The speaker finds her too weak to free her passion from what? Pride. And to do what? To “cut” vainer ties and give herself to him forever. He even says that is her heart’s endeavor. She just can't seem to pull it off! He further states that sometimes passion does prevail. So…there’s definitely some whoopee between them.


Her familiarity with this home and hearth so evident when she comes in and these verses suggest an affair. There is something about him or their union that makes her afraid to formally be his girl. Possibly he is of a lower class or she may already be married.


Further, I think HE is the pale one…look at the punctuation “one so pale for love of her, and all in vain.” He’s suffering for want of her, knowing she ain't gonna come through for him in the end. We know that SHE is rosy with laughing blue eyes.


I think he waits for that moment when passion and love are clearly in her eyes and makes the decision for both of them. He says, “that moment she was mine, mine, fair perfectly pure and good.” Later he states that there is no stain in her eyes. Since he knows she will not choose him, and will walk out the door again to go back to her vainer pursuits, he picks the moment of her clearest expression of affection for him and acts for them both.


No supernatural explanations are necessary…just an author with a pen and a love of seeing how far he can take Victorian romance.





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NORTON ANTHOLOGY NOTES

Posted: 13:45:54 - Dec 05 2006

Times viewed: 78


The notes I am working from come from a lectrure in 1985-1986 English Lit college coursework.



The professor asserts that it is about necrophilia, abnormal psychology, it is possible she is a married woman, he writes about himself in the third person, begs the question why did she not divorce? suggesting Schitzophrenia.


To analyze the poem and to come to our own conclusions we must understand the writer from his biographies. He was a very misunderstood writer and the earlier biographies did not address his real nature.


First off when he was 21 and he got his first poem published he did the classic mistake all young writers make, they write through the use of their own voice. When the critique of his poem came back he dropped the 3rd person and began to do research on other peoples misfortunes like the way a paparazzi might chance car crashes on the short wave.


He had found man's inhumanity to man, and he studied it fervently all his life. He renounced god early in life, in his teens, and then he came to the conclusion that life was but a test, and the presence of the perfection of heaven balanced the evil in this world.


Still however he felt the need to make this life a better place, which might have been part of the test.


He was nobody. He married Elizabeth Barrett Browning w3ho at the time was a semi-invalid, and through the power of his love of her, she was resurrected from an early death. He did outlive her 28 years, and didn't skip a beat.


Elizabeth Browning was his maker, obviously. She was the most heralded poet of her time at a time when all writer's even the female ones had to take male names to be read.


Obviously, Elizabeth's evil father had an impact on her, and she came to understand the evil in him and it's effects on her to the degree that she came face to face with loss of herself in the physical plane.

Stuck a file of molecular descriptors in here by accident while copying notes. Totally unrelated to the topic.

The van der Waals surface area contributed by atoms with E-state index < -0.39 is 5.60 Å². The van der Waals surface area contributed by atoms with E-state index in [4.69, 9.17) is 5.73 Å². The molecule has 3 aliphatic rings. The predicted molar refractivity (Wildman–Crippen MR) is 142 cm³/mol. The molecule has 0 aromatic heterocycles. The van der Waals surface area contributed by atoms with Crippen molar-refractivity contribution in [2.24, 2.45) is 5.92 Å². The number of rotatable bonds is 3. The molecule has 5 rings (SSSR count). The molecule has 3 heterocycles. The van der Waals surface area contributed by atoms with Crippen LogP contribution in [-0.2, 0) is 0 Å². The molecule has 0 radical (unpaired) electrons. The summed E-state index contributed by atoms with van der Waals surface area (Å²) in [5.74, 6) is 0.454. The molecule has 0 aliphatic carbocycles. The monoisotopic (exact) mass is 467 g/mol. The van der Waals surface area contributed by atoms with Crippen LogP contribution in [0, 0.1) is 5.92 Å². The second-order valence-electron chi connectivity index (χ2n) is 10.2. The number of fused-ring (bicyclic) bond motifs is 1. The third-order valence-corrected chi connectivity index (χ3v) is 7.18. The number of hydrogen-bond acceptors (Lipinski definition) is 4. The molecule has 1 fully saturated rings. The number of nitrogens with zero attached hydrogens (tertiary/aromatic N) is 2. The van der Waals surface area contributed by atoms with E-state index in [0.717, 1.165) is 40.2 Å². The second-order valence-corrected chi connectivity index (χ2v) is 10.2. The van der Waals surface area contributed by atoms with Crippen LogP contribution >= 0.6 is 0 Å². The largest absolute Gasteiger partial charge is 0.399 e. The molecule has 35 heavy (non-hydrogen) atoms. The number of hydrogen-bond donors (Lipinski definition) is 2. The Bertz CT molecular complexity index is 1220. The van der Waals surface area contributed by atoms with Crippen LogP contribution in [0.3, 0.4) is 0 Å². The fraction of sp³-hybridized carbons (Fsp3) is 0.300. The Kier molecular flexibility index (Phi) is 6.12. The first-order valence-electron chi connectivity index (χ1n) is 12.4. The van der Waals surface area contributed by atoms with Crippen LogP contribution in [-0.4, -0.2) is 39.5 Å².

In order to take your demons to heart that they almost kill you, and then to be resurrected by love is probably why she did not have to take a male name, and people would listen to anyone with courage to live on in unfortunate forms.


She gave him a child, that is hows healthy she got from his love, and they lived in Italy for 16 years which the countryside of aids poetry.


Robert Broiwning used the device of the mask, to have other people speak his concerns and what social injustices, or interfamiliar injustices he wanted to get rid of.


I think Porphyria was indeed a vampire. I think Elizabeth Barrett Browning was one and the same. She had been the one to become semi-invalidic through the internalization of the demon to conquor the demon, and it almost killed her. Fortunately Robert Browning desired Immortality, otherwise he would have kept on writing in the first person, so he spent his life maintaining a woman who had turned to the occult to write so heavenly with the power of a forked tongue. Resurrecting her made him immortal. Whenst with the opposite gender, it may not be perfect love, and although his wishes for good health may have been only to achieve his immortality, when with the female a certain real love occurs, even if his motives were not pure.


Browning's battles between good and evil, of faith, of Immortal Love, his dive into the darkness and disturbed nature of life, made him an odd writer.


William Butler Yeats at his burial in Westminster Abbey (only the greatest get buried there) said:


"none of the odd ones have been so great and none of the great so odd."


He changed writing in his day, although he did make some compromise to get read. I am sure he came to love crippled Elizabeth, and because of that he was able to love her when she was resurrected, in a fashion as only immortal lovers can.


There have been movies made on the relationship between Elizabeth and Robert. One in recent times.


He was nothing, and her making him understanding the vampirism in her that made her the greatest poet of her time, brought him immortality as well.


The fact that this poem in my poetry anthology was the first listed, has some significance. It was a mask between her and him, in different forms.


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Re: Porphyria's Lover.